The U.S. Money Laundering Threat Assessment Working Group says variations in states’ approach to regulation may affect efforts to detect terrorists’ use of individual annuities, permanent life insurance products and other life products that have a cash value or come with investment features.
The working group has included a chapter on insurance companies in an overall money-laundering threat assessment.
The Financial Crimes Enforcement Network released a regulation requiring insurers to file suspicious activity reports in 2005, but states’ supervision of insurers’ activities varies from state to state, according to the authors of the report.
“As a result, states report they find it difficult to depend on other states’ oversight of companies’ market behavior,” the authors of the report, drawing on a U.S. Government Accountability Office report that appeared in May 2003.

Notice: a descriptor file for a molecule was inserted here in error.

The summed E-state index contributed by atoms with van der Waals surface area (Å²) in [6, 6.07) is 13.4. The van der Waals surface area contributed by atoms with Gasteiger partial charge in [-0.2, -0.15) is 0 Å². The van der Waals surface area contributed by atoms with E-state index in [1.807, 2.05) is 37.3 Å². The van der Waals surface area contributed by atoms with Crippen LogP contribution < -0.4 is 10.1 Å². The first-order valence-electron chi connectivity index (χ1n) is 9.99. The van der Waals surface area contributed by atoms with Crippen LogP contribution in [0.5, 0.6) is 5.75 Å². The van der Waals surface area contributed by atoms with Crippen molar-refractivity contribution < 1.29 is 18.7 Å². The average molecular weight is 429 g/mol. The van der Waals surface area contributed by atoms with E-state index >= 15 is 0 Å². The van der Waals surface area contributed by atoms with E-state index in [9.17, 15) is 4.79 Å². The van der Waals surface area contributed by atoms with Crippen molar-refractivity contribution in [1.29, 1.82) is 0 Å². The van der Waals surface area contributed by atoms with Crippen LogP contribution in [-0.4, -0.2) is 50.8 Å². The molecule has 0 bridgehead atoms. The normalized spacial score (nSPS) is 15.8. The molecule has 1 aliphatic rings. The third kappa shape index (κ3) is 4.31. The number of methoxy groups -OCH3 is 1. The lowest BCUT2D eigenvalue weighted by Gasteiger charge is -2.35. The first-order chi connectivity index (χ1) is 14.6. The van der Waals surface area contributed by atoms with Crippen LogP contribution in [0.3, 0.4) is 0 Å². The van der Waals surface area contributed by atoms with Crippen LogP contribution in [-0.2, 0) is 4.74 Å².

The National Association of Insurance Commissioners, Kansas City, Mo., says 38 states now have money laundering statutes that affect insurers, 21 have currency reporting requirements, and 1 has a suspicious activity reporting requirement, according to the threat assessment working group report authors.
The decentralized nature of the life insurance sales system plays a role in making life insurers vulnerable to money launders, the authors write.